|3 of 5 stars|
By far the best of the Lensman series that I have read so far--the most intricate plot and the most characters, though they are still pretty stereotyped. One has to consider that this was published in 1940, when military men were heroes and equated with all that was good, against the forces of evil--pretty much the planet of Arisia vs. Eddore.
Once again, I am struck by the forward looking role of women in this novel. When selecting people to go to Arisia to become Lensmen, the men unanimously choose their coworker, Jill, who accompanies them on the voyage. She doesn't end up with a Lens, as it appears that the Arisians are less accepting than human men. She comes back, reporting, "Women's minds and Lenses don't fit...Lenses are as masculine as whiskers...There is going to be a woman Lensman some day--just one--but not for years and years." But Jill goes on to play a pivotal role in the plot and in the end, hooks up with one of the official Lensmen, Mason Northrup. I guess Smith let the aliens be the chauvinistic ones!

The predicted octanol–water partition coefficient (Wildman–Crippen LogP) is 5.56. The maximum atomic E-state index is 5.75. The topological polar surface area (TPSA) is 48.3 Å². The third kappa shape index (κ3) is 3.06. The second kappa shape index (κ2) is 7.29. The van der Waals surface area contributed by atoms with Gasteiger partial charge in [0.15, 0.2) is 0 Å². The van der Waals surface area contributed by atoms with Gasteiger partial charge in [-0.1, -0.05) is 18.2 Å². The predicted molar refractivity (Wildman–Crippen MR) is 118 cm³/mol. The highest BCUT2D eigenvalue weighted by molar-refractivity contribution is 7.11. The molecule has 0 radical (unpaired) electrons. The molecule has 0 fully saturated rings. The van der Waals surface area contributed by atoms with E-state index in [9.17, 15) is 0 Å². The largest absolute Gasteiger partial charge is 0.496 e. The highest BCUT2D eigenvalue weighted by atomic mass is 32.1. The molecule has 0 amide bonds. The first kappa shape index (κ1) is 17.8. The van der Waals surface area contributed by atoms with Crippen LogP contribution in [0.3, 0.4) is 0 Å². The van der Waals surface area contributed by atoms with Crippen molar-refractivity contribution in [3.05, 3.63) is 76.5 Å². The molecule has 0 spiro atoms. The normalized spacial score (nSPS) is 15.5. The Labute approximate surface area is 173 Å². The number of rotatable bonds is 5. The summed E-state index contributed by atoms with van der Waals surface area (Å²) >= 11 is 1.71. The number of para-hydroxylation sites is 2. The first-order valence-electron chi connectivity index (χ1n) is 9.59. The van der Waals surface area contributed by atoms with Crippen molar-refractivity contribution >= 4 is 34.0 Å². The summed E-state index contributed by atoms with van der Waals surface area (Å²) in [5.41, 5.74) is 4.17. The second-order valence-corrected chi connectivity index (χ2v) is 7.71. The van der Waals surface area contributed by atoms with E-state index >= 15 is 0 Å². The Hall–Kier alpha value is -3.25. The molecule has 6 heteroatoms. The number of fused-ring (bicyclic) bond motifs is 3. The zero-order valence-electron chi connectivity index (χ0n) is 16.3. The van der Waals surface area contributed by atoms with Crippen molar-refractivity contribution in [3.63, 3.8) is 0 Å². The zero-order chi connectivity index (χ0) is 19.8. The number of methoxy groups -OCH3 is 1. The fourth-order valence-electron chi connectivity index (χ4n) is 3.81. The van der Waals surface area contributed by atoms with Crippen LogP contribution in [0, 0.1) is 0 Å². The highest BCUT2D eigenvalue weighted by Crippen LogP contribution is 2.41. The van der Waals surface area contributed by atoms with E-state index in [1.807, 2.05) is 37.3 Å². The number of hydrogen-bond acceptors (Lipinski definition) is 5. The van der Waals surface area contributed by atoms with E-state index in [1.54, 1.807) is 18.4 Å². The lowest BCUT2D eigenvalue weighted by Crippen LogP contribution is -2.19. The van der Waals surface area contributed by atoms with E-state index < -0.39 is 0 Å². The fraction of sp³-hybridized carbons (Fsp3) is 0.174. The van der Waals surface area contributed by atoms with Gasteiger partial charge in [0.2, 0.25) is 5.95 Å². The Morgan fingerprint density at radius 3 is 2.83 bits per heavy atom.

I also enjoyed how politicians and elections get thoroughly run down as corrupt and unfair--much the same way that many people feel today. In that regard, the book has a very modern sensibility, although I'm sure we would be suspicious of a military body of any kind over seeing an election to maintain its integrity.
Its fascinating to see the beginnings of the science fiction genre and too see where some of the enduring stereotypes come from--I wouldn't recommend the Lensman series to just anyone, but it you are interested in the history of the sci-fi genre, this series is required reading.